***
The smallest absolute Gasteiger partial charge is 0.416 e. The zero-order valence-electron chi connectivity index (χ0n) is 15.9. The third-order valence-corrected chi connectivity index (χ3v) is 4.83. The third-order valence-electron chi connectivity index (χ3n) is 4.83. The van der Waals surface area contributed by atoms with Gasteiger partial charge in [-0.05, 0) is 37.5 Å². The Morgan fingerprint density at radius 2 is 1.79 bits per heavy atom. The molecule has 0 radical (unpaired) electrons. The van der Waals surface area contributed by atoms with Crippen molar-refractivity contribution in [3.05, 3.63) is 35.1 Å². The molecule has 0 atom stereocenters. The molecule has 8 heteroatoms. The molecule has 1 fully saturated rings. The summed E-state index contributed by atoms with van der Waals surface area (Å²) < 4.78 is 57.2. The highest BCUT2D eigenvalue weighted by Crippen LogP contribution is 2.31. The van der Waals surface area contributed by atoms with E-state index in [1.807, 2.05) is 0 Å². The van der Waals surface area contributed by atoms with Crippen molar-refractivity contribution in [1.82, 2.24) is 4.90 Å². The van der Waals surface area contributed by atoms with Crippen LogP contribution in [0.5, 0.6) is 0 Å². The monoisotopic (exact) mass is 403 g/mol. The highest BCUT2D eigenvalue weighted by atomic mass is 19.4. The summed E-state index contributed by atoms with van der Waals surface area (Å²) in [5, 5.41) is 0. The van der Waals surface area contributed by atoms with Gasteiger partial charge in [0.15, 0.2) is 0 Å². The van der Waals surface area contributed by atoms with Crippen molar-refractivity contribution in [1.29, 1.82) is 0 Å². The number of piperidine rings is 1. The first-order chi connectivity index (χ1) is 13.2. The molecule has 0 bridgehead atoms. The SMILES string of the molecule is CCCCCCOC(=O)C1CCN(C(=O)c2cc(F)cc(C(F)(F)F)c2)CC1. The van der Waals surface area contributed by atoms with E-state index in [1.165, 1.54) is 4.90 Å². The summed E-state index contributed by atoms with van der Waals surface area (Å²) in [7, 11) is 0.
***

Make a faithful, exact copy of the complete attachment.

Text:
The smallest absolute Gasteiger partial charge is 0.416 e. The zero-order valence-electron chi connectivity index (χ0n) is 15.9. The third-order valence-corrected chi connectivity index (χ3v) is 4.83. The third-order valence-electron chi connectivity index (χ3n) is 4.83. The van der Waals surface area contributed by atoms with Gasteiger partial charge in [-0.05, 0) is 37.5 Å². The Morgan fingerprint density at radius 2 is 1.79 bits per heavy atom. The molecule has 0 radical (unpaired) electrons. The van der Waals surface area contributed by atoms with Crippen molar-refractivity contribution in [3.05, 3.63) is 35.1 Å². The molecule has 0 atom stereocenters. The molecule has 8 heteroatoms. The molecule has 1 fully saturated rings. The summed E-state index contributed by atoms with van der Waals surface area (Å²) < 4.78 is 57.2. The highest BCUT2D eigenvalue weighted by Crippen LogP contribution is 2.31. The van der Waals surface area contributed by atoms with E-state index in [1.807, 2.05) is 0 Å². The van der Waals surface area contributed by atoms with Crippen molar-refractivity contribution in [1.82, 2.24) is 4.90 Å². The van der Waals surface area contributed by atoms with Crippen LogP contribution in [0.5, 0.6) is 0 Å². The monoisotopic (exact) mass is 403 g/mol. The highest BCUT2D eigenvalue weighted by atomic mass is 19.4. The summed E-state index contributed by atoms with van der Waals surface area (Å²) in [5, 5.41) is 0. The van der Waals surface area contributed by atoms with Gasteiger partial charge in [0.15, 0.2) is 0 Å². The van der Waals surface area contributed by atoms with Crippen molar-refractivity contribution in [1.29, 1.82) is 0 Å². The number of piperidine rings is 1. The first-order chi connectivity index (χ1) is 13.2. The molecule has 0 bridgehead atoms. The SMILES string of the molecule is CCCCCCOC(=O)C1CCN(C(=O)c2cc(F)cc(C(F)(F)F)c2)CC1. The van der Waals surface area contributed by atoms with E-state index in [1.165, 1.54) is 4.90 Å². The summed E-state index contributed by atoms with van der Waals surface area (Å²) in [7, 11) is 0.